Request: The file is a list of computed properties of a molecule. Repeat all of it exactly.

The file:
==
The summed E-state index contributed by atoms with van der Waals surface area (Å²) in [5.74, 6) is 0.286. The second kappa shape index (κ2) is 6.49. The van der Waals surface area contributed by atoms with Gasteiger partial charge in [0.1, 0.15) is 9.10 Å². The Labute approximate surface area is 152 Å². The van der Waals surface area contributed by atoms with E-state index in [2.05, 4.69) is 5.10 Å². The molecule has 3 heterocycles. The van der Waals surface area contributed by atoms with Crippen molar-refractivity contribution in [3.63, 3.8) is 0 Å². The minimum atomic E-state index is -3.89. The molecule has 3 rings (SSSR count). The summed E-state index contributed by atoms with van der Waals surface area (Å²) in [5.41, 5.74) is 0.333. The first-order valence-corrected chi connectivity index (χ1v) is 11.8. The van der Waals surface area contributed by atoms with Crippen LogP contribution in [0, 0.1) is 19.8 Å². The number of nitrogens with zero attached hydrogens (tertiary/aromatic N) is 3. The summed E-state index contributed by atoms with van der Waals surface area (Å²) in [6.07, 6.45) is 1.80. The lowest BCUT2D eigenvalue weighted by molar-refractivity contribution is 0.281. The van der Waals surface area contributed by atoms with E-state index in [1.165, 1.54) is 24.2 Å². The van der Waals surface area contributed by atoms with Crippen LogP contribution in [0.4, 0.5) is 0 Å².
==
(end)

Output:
The summed E-state index contributed by atoms with van der Waals surface area (Å²) in [5.74, 6) is 0.286. The second kappa shape index (κ2) is 6.49. The van der Waals surface area contributed by atoms with Gasteiger partial charge in [0.1, 0.15) is 9.10 Å². The Labute approximate surface area is 152 Å². The van der Waals surface area contributed by atoms with E-state index in [2.05, 4.69) is 5.10 Å². The molecule has 3 heterocycles. The van der Waals surface area contributed by atoms with Crippen molar-refractivity contribution in [3.63, 3.8) is 0 Å². The minimum atomic E-state index is -3.89. The molecule has 3 rings (SSSR count). The summed E-state index contributed by atoms with van der Waals surface area (Å²) in [5.41, 5.74) is 0.333. The first-order valence-corrected chi connectivity index (χ1v) is 11.8. The van der Waals surface area contributed by atoms with Crippen LogP contribution in [0, 0.1) is 19.8 Å². The number of nitrogens with zero attached hydrogens (tertiary/aromatic N) is 3. The summed E-state index contributed by atoms with van der Waals surface area (Å²) in [6.07, 6.45) is 1.80. The lowest BCUT2D eigenvalue weighted by molar-refractivity contribution is 0.281. The van der Waals surface area contributed by atoms with E-state index in [1.165, 1.54) is 24.2 Å². The van der Waals surface area contributed by atoms with Crippen LogP contribution in [0.4, 0.5) is 0 Å².